Reassurance is a must for EU nurses and carers ahead of Brexit

More needs to be done to reassure thousands of nurses and carers about their right to remain in the UK once it leaves the European Union, the RCN has insisted

More needs to be done to reassure thousands of nurses and carers about their right to remain in the UK once it leaves the European Union, the RCN has insisted.

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Responding to the Home Affairs committee’s report on Brexit and immigration the college says if there is a cliff-edge in migration ‘it will be the NHS going over it’.

The report by a cross-party group of MPs raises serious questions about the Home Office’s ability to implement the systems and staffing required to deliver proposed Brexit changes and criticises the continued uncertainty over the status of EU nationals.


With little over a year to go until the UK withdraws from the EU, the committee has criticised the lack of a white paper setting out future immigration plans, as well as lack of clarity from the government.

It claims insufficient resources have been allocated and insufficient staff are in place to ensure a smooth registration process or cope with additional border requirements for people and goods.

RCN general secretary Janet Davies said: ‘The government must be louder and clearer in reassuring the tens of thousands of EU nurses and carers working across the UK – not just on their right to stay, but how desperately the NHS and social care system needs them.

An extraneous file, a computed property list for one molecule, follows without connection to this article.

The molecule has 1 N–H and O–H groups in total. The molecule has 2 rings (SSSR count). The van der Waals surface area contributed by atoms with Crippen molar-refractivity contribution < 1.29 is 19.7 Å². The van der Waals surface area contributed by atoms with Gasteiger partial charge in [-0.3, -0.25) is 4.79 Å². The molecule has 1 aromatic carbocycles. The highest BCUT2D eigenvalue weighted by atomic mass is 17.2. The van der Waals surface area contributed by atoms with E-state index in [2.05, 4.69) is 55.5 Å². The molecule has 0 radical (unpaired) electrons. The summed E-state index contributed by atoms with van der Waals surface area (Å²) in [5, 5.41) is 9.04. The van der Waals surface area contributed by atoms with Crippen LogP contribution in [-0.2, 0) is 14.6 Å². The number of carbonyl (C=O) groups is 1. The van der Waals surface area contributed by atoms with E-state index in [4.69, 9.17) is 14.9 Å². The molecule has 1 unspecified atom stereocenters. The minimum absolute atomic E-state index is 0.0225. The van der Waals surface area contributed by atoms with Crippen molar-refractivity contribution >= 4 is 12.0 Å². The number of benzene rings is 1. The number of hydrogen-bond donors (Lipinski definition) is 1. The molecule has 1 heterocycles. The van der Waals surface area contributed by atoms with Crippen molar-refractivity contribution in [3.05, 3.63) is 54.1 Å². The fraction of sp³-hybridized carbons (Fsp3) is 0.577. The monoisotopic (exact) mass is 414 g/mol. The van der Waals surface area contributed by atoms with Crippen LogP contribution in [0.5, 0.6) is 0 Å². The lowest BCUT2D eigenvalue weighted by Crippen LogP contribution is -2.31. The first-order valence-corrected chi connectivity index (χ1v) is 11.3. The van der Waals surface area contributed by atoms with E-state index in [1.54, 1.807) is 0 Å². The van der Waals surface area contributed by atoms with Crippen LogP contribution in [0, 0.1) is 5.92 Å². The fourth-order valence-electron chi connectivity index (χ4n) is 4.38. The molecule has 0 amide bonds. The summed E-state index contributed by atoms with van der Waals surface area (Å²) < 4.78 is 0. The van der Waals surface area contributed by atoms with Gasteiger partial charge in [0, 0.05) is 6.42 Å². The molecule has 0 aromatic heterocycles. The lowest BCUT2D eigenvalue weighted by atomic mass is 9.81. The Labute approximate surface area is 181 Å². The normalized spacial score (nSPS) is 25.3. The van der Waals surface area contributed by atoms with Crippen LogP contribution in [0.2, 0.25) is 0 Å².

‘This report is right to say that simply extending the current immigration system will not address shortcomings – prioritising visas based on salary levels fails to recognise the benefits of international nurses to our society and economy.’

Written evidence submitted to the committee’s inquiry by the college states there are over 33,000 European Economic Area (EEA) nurses across the UK – more than the total number of nurses currently working in Wales.

It calls for:

  • Post-Brexit immigration arrangements should allow the UK to recruit nurses internationally for the medium-term
  • UK and devolved governments to develop a joint holistic long-term workforce plan to resolve training and retention issues
  • Urgently providing binding guarantees EEA nationals currently working in the health and care sector across the UK will be allowed to remain
  • A transition period of up to four years to allow freedom of movement to continue to allow European nurse recruitment to continue


It also highlights a Freedom of Information request to the Nursing and Midwifery Council which revealed a recorded drop of 90% in the number of EEA nurses joining the regulator’s register since June 2016’s referendum vote.

Ms Davies has called on the independent watchdog the Migration Advisory Committee, whose recommendation saw nursing placed on the shortage occupation list, to assess the impact of Brexit on public services.

Further information

Immigration system unprepared for Brexit

Written evidence submitted by the Royal College of Nursing

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